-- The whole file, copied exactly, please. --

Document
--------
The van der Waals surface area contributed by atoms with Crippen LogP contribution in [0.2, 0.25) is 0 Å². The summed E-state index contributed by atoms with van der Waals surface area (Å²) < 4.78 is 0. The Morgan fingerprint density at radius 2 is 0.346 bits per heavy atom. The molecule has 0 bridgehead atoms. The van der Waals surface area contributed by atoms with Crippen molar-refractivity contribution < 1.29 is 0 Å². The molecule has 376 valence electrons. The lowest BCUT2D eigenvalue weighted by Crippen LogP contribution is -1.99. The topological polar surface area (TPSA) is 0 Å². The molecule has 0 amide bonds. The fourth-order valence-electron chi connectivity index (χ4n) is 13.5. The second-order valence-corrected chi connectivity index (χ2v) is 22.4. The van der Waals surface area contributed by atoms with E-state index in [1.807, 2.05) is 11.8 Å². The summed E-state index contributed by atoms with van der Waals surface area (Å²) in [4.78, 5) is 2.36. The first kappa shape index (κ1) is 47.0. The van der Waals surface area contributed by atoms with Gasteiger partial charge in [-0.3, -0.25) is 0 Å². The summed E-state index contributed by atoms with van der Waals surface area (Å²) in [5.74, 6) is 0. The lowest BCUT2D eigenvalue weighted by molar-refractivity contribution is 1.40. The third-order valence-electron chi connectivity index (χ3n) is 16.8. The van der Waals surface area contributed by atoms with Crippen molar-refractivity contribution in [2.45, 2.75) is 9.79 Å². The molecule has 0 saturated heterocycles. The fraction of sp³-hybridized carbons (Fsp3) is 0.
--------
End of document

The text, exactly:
The van der Waals surface area contributed by atoms with Crippen LogP contribution in [0.2, 0.25) is 0 Å². The summed E-state index contributed by atoms with van der Waals surface area (Å²) < 4.78 is 0. The Morgan fingerprint density at radius 2 is 0.346 bits per heavy atom. The molecule has 0 bridgehead atoms. The van der Waals surface area contributed by atoms with Crippen molar-refractivity contribution < 1.29 is 0 Å². The molecule has 376 valence electrons. The lowest BCUT2D eigenvalue weighted by Crippen LogP contribution is -1.99. The topological polar surface area (TPSA) is 0 Å². The molecule has 0 amide bonds. The fourth-order valence-electron chi connectivity index (χ4n) is 13.5. The second-order valence-corrected chi connectivity index (χ2v) is 22.4. The van der Waals surface area contributed by atoms with E-state index in [1.807, 2.05) is 11.8 Å². The summed E-state index contributed by atoms with van der Waals surface area (Å²) in [4.78, 5) is 2.36. The first kappa shape index (κ1) is 47.0. The van der Waals surface area contributed by atoms with Gasteiger partial charge in [-0.3, -0.25) is 0 Å². The summed E-state index contributed by atoms with van der Waals surface area (Å²) in [5.74, 6) is 0. The lowest BCUT2D eigenvalue weighted by molar-refractivity contribution is 1.40. The third-order valence-electron chi connectivity index (χ3n) is 16.8. The van der Waals surface area contributed by atoms with Crippen molar-refractivity contribution in [2.45, 2.75) is 9.79 Å². The molecule has 0 saturated heterocycles. The fraction of sp³-hybridized carbons (Fsp3) is 0.